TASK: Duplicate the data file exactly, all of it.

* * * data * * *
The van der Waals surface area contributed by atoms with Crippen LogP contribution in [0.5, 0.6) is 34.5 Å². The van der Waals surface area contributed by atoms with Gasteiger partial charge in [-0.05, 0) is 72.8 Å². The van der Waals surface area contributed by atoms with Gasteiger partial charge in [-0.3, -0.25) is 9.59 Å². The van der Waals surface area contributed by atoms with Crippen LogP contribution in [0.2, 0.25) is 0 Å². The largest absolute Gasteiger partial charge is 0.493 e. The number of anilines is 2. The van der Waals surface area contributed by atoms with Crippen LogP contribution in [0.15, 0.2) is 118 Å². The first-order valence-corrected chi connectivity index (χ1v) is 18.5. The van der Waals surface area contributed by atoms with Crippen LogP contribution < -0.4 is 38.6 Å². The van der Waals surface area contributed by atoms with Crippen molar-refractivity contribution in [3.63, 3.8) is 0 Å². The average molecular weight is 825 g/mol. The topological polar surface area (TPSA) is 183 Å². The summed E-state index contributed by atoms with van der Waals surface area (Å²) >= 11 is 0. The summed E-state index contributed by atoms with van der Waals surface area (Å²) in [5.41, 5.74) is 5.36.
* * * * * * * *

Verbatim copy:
The van der Waals surface area contributed by atoms with Crippen LogP contribution in [0.5, 0.6) is 34.5 Å². The van der Waals surface area contributed by atoms with Gasteiger partial charge in [-0.05, 0) is 72.8 Å². The van der Waals surface area contributed by atoms with Gasteiger partial charge in [-0.3, -0.25) is 9.59 Å². The van der Waals surface area contributed by atoms with Crippen LogP contribution in [0.2, 0.25) is 0 Å². The largest absolute Gasteiger partial charge is 0.493 e. The number of anilines is 2. The van der Waals surface area contributed by atoms with Crippen LogP contribution in [0.15, 0.2) is 118 Å². The first-order valence-corrected chi connectivity index (χ1v) is 18.5. The van der Waals surface area contributed by atoms with Crippen LogP contribution < -0.4 is 38.6 Å². The van der Waals surface area contributed by atoms with Crippen molar-refractivity contribution in [3.63, 3.8) is 0 Å². The average molecular weight is 825 g/mol. The topological polar surface area (TPSA) is 183 Å². The summed E-state index contributed by atoms with van der Waals surface area (Å²) >= 11 is 0. The summed E-state index contributed by atoms with van der Waals surface area (Å²) in [5.41, 5.74) is 5.36.